*The key instigator for the invasion was Egyptian president Anwar Sadat, who would be assassinated in 1981 by militants opposed to his peace treaty. His replacement was welcomed by the western world for bringing stability to Egypt; and Hosni Mubarak was still ‘bringing stability’ to his nation right up until the Arab Spring of two years ago. Another key ally was president Hafez al-Assad of Syria, who kept office from 1971 to 2000 when his son Bashar took over. This is the same Bashar al-Assad currently accused of using chemical weapons against Syrian rebels. I don’t know that this is relevant, just thought it was… interesting.

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Collateral Murder

This post, I’m going to be performing an analysis of a video that popped up on my Facebook feed earlier this week; but, before I link it, it’s worth giving you fair warning that the content is pretty graphic, and the content is not to be taken lightly. The video in question is nothing especially new (the content was released by Wikileaks in a video entitled ‘Collateral Murder’ back in 2010), and deals with a snapshot of the Iraq war; namely, the killing of a group of apparently mostly innocent civilians by the crew of a US army Apache helicopter gunship.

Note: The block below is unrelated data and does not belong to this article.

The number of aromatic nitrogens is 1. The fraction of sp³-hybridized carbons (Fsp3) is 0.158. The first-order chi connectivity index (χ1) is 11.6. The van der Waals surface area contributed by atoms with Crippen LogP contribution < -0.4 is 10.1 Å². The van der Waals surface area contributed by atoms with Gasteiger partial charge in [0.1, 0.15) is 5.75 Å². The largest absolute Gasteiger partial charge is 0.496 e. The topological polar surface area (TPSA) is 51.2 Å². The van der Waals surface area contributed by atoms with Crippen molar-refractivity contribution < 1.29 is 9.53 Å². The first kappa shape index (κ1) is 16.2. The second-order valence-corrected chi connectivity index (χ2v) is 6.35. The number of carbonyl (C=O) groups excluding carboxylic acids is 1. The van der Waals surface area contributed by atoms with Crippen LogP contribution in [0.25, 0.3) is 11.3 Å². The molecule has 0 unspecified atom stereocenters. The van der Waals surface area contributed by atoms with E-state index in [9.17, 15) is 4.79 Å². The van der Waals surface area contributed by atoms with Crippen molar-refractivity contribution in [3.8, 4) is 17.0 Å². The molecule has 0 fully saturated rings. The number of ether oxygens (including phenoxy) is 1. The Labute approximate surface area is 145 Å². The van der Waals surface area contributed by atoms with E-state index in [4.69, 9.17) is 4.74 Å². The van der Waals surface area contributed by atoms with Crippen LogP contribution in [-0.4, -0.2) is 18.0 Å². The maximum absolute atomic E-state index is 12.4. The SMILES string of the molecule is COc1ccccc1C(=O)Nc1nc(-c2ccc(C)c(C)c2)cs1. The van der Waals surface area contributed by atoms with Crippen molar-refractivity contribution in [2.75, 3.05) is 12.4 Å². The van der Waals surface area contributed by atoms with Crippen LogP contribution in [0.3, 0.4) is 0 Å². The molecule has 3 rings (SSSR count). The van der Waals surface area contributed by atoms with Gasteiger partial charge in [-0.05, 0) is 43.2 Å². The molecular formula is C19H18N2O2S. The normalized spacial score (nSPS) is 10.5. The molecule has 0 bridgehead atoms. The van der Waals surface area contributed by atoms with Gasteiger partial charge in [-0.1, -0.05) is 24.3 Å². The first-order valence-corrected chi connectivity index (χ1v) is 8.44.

This particular video tells the story of this events through the words of Ethan McCord, a soldier in the army who was on the ground at the time of the incident. But he begins with some mention of the tactics employed by the army during his time in Iraq, so my analysis will begin there. McCord talks of how, whenever an IED went off, soldiers in his battalion were ordered to ‘kill every mother****er on the street’, issuing 360 degree rotational fire to slaughter every person, civilians and insurgents alike, unfortunate enough to be in the area at the time and how, even though this often went against the morals of the soldiers concerned, a failure to comply with that order would result in the NCOs (Non-Commissioned Officers, aka high-ranking soldiers) in your platoon ‘make[ing] your life hell’. The death toll and slaughter this practice must have caused could hardly be imagined, but McCord does his best to describe it; he talks of ‘the destruction of the Iraqi people’, of normal, innocent people being massacred just for being in the wrong place in the wrong time. McCord also talks about ‘Ranger Dominance’ operations, in which a couple of companies walked unprotected through New Baghdad (a district of the larger city of Baghdad) to perform counter-insurgency tasks. An example he gives are ‘Knock-in searches’ (I think that’s the phrase he uses), in which soldiers knock on doors/break in in order to search for potentially insurgency-related material.